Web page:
New exhibition looks at the ground-breaking era of British Pop Art in the 1950s and '60s

Peter Blake, Girls with their Hero, 1959 - 62, acrylic on board , Pallant House Gallery (Wilson Gift through The Art Fund, 2006) © Peter Blake . All rights reserved, DACS 2018

In the 1950s and 1960s, a generation of artists led by Eduardo Paolozzi, Richard Hamilton and Peter Blake responded to a radical cultural shift in Britain, addressing the rise of mass media, the cult of celebrity, questions of identity and prevalent political issues – all concerns still relevant today.

They adopted imagery from a wide range of cultural sources including advertising, comics, science fiction and contemporary music; they embraced non-traditional techniques such as screen printing and unconventional materials such as commercial house paints and ‘found objects’. They challenged thinking about art and mass media, democratising art in the post-war period by questioning the traditional division between high and low art.

Now you can see their impact through a major spring exhibition at Pallant House Gallery in Chichester, running until 7 May 2018. If you didn't already know, the Gallery holds one of the largest public collections of British Pop Art internationally, formed by the architects Colin St John Wilson and MJ Long and gifted to Pallant House Gallery in 2006. The exhibition celebrates this extensive body of paintings, sculpture and prints created in the two decades that followed the Second World War.

Explored through a series of themes, POP! Art in a Changing Britain demonstrates the breadth of British Pop Art and the complexity of its definition, presenting ‘Pop’ as an attitude with a lasting legacy. Discover more about the exhibition at pallant.org.uk.

Antony Donaldson,   Hollywood  1968, Fibreglass, Pallant House Gallery,   (donated by the artist throug  h The Mayor Gallery, 2018) © The Artist,   courtesy The Mayor Gallery, London.

Antony Donaldson, Hollywood 1968, Fibreglass, Pallant House Gallery, (donated by the artist throug h The Mayor Gallery, 2018) © The Artist, courtesy The Mayor Gallery, London.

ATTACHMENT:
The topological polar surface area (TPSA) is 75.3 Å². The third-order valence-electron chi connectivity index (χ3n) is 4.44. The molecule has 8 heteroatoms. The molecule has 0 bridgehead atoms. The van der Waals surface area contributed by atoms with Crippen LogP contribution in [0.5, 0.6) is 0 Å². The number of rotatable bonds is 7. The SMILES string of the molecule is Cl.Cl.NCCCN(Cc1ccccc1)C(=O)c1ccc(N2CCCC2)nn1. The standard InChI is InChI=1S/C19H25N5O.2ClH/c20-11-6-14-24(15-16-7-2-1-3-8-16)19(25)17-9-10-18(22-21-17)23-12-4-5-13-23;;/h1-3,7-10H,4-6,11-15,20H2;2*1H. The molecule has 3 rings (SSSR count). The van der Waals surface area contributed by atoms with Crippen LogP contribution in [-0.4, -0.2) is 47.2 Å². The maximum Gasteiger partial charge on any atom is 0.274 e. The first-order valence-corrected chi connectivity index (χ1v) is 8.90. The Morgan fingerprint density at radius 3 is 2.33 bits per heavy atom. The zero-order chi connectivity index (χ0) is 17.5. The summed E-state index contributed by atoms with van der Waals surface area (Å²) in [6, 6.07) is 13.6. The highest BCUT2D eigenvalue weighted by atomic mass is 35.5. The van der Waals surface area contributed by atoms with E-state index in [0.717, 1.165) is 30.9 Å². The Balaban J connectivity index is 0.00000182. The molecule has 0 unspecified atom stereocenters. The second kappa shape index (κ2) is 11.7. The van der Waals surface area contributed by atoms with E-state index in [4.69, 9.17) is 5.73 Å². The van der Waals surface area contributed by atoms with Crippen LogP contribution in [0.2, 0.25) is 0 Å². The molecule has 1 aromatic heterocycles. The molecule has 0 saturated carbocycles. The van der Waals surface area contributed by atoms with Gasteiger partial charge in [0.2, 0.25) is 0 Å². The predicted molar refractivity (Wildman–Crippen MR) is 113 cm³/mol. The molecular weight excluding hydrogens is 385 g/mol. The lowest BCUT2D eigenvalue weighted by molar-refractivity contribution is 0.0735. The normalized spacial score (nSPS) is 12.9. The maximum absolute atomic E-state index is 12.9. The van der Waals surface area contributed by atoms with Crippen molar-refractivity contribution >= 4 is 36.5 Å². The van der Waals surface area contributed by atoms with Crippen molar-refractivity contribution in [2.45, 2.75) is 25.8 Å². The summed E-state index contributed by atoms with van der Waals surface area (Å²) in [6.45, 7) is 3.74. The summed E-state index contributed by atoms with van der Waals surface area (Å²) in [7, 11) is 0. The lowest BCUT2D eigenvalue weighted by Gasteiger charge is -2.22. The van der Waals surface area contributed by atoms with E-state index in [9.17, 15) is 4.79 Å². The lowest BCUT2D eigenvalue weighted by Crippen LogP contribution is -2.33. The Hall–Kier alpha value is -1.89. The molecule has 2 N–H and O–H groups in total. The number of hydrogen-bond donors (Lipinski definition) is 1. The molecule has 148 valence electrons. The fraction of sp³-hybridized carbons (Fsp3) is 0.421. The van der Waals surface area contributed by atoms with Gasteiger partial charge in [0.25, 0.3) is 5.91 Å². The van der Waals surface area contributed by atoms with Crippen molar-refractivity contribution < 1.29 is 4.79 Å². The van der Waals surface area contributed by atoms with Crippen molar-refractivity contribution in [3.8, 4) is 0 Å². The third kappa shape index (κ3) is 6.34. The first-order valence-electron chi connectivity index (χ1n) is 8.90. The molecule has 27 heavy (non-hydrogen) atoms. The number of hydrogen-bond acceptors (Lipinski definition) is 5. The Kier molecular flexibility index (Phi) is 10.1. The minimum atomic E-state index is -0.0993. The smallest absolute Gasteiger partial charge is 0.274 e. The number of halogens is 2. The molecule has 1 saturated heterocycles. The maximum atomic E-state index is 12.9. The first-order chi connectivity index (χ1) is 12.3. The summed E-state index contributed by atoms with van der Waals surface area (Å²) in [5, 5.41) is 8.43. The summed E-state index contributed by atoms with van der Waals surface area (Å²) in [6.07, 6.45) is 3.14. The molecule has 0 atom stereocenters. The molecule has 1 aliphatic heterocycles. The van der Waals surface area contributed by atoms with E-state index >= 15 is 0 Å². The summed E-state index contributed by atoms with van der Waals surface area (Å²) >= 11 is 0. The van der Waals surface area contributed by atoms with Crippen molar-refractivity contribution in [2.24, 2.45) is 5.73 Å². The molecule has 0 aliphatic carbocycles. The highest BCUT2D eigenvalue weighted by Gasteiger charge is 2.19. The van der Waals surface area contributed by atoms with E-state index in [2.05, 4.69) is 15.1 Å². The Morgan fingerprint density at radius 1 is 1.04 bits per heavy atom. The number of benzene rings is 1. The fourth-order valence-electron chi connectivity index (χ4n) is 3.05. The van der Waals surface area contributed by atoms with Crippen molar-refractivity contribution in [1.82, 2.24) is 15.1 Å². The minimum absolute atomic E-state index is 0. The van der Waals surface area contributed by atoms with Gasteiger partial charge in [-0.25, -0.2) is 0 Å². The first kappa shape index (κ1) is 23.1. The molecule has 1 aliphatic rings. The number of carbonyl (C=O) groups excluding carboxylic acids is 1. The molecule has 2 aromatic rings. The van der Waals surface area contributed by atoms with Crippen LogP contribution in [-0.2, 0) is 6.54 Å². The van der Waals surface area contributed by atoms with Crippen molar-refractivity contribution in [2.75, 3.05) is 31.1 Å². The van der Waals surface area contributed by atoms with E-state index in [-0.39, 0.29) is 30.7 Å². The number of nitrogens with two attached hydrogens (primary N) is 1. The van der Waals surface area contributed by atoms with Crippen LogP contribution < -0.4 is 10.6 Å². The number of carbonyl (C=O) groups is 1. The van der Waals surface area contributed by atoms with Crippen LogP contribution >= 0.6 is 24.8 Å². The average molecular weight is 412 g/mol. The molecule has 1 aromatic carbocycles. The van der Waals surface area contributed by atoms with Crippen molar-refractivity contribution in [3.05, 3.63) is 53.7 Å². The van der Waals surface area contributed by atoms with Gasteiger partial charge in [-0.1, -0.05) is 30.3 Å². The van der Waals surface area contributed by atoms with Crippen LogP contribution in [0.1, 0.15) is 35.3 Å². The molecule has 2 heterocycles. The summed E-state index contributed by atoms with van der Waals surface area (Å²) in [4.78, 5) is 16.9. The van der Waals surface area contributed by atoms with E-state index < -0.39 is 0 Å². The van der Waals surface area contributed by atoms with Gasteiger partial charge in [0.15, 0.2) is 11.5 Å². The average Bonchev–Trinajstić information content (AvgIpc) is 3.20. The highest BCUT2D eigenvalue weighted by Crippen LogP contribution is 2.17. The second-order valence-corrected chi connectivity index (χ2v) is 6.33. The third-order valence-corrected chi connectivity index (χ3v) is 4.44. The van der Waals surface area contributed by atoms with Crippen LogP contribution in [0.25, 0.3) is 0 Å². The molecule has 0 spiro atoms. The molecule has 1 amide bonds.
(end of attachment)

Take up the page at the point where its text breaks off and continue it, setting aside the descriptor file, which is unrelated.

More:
Gerald Laing,   ‘  Brigitte Bardot  ’ from ‘Baby Baby Wild Things’, 1968,   screenprint  (1/6)  , Pallant House Gallery (On loan from  Lyndsey Ingram)  © The Estate of Gerald Laing,  2018.

Gerald Laing, ‘ Brigitte Bardot ’ from ‘Baby Baby Wild Things’, 1968, screenprint (1/6) , Pallant House Gallery (On loan from Lyndsey Ingram) © The Estate of Gerald Laing, 2018.

Cowboy, 1964, fabric, Pallant House Gallery (Wilson Gift through   The Art Fund, 2006)  © Jann Haworth

Cowboy, 1964, fabric, Pallant House Gallery (Wilson Gift through The Art Fund, 2006) © Jann Haworth

DACS 2018 Joe Tilson, 1 - 5 T he Senses, 1963, mixed media, Pallant House Gallery (Wils on Loan, 2006) © Joe Tilson

DACS 2018 Joe Tilson, 1 - 5 T he Senses, 1963, mixed media, Pallant House Gallery (Wils on Loan, 2006) © Joe Tilson

R.B Kitaj, For Fear from the ‘Mahler Becomes Politics,   Beisbol’, 1964  -  67  , screenprint, Pallant House Gallery   (Wilson Gift through The Art Fund, 2006) © The Estate   of R B Kitaj

R.B Kitaj, For Fear from the ‘Mahler Becomes Politics, Beisbol’, 1964 - 67 , screenprint, Pallant House Gallery (Wilson Gift through The Art Fund, 2006) © The Estate of R B Kitaj

R.B Kitaj, Plays for Total Stakes, 1968, screenprint, Pallant House   Gallery (Wilson Family Loan, 2006)  © The Estate of R B Kitaj

R.B Kitaj, Plays for Total Stakes, 1968, screenprint, Pallant House Gallery (Wilson Family Loan, 2006) © The Estate of R B Kitaj

Richard Hamilton, Hers is a Lush Situation, 1958, Pallant House Gallery (Wilson Gift through The Art Fund, 2006) © The Estate of the Artist. All rights reserved, DACS 2018

Richard Hamilton, Hers is a Lush Situation, 1958, Pallant House Gallery (Wilson Gift through The Art Fund, 2006) © The Estate of the Artist. All rights reserved, DACS 2018